• Rest. To protect the injured area, you’ll need to limit movements that overwork your knees. You may need a brace to stabilize your knee.
  • Ice. Applying ice or a cold compress can reduce swelling and pain.
  • Compression. A compression bandage will also decrease swelling.
  • Elevation. To further minimize swelling, place your injured knee on a raised surface.

Physical therapy

Once the swelling gets better, your doctor may suggest you visit a physical therapist. They can provide treatments like:

Quadriceps tendinitis exercises

A physical therapist can show you how to safely do quadriceps tendinitis exercises.

These exercises involve moves that strengthen your hamstrings and hips, which support your knee tendons. They also include exercises for increasing flexibility of your quadriceps tendon and surrounding muscles.

Quadriceps tendinitis taping and bracing

To off-load the stress on your tendon, a physiotherapist or physical therapist may apply athletic tape on your knee. Taping reduces knee pain by stabilizing the kneecap.

Another option is a knee brace, which helps off-load stress on your tendon.


Orthotic devices are shoe inserts that support the foot. They help treat tendinitis by reducing the pressure on your knee tendons.

Depending on your symptoms, your doctor may recommend a store-bought or custom-made orthotic insert.

Anti-inflammatory medications

Nonsteroidal anti-inflammatory drugs (NSAIDs) are over-the-counter pain relievers. You can use the following NSAIDs to treat tendinitis pain:

  • ibuprofen
  • naproxen
  • aspirin

Speak to your doctor about whether it’s OK for you to take NSAIDs. Your doctor may suggest taking acetaminophen instead of an NSAID.

Your doctor may also suggest local corticosteroid injections, which your doctor injects into your knee.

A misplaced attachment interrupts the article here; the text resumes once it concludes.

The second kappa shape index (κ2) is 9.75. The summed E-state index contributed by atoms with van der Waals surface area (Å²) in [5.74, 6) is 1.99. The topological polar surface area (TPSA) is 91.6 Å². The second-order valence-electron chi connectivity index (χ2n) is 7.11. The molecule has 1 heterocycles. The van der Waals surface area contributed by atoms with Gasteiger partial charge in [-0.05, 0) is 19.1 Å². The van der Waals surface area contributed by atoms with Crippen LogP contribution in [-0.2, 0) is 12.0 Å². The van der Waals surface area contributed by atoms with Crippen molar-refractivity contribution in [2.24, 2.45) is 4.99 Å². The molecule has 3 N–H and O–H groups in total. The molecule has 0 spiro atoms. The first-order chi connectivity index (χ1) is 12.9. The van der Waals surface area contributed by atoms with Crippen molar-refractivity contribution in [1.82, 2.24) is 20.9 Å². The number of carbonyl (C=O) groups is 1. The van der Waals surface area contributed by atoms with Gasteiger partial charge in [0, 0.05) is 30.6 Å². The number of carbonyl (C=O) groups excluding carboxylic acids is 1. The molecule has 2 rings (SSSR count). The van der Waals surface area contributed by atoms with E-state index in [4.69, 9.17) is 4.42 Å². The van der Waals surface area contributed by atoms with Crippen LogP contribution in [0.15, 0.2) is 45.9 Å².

Quadriceps tendon surgical repair

Most people with quadriceps tendinitis don’t need surgery. But if nonsurgical treatments don’t work, or if your injury is severe, you might need surgical repair.

During surgery, a surgeon will remove the damaged portion of your tendon. Surgical options include the following procedures:

  • Open surgery involves a single large incision.
  • Arthroscopic surgery uses small incisions, a tiny video camera, and mini surgical instruments. It’s less invasive than open surgery.
  • Percutaneous ultrasonic tendon debridement uses ultrasonic energy to remove damaged tissue.

Quadriceps tendinitis recovery depends on various factors, including your:

  • age
  • overall health
  • severity of injury
  • treatment plan

With nonsurgical treatment, mild tendinitis usually gets better in a few weeks. You can slowly return to physical activity at this point.

But if you’ve had the injury for a while, it can take 6 to 12 weeks before you feel better.

If you need surgery, recovery may take 6 to 9 months. You’ll need to avoid weight-bearing activities during the first 6 weeks. As your mobility improves, you can slowly start strengthening exercises. You should be able to gradually return to athletic activity after 7 months.

While anyone can get quadriceps tendinitis, athletes have a higher risk. The repeated movements of jumping, running, and squatting can inflame the quadriceps tendon.

Quadriceps tendinitis often gets better within several weeks. For best results, get lots of rest and follow a physical therapist’s recommendations.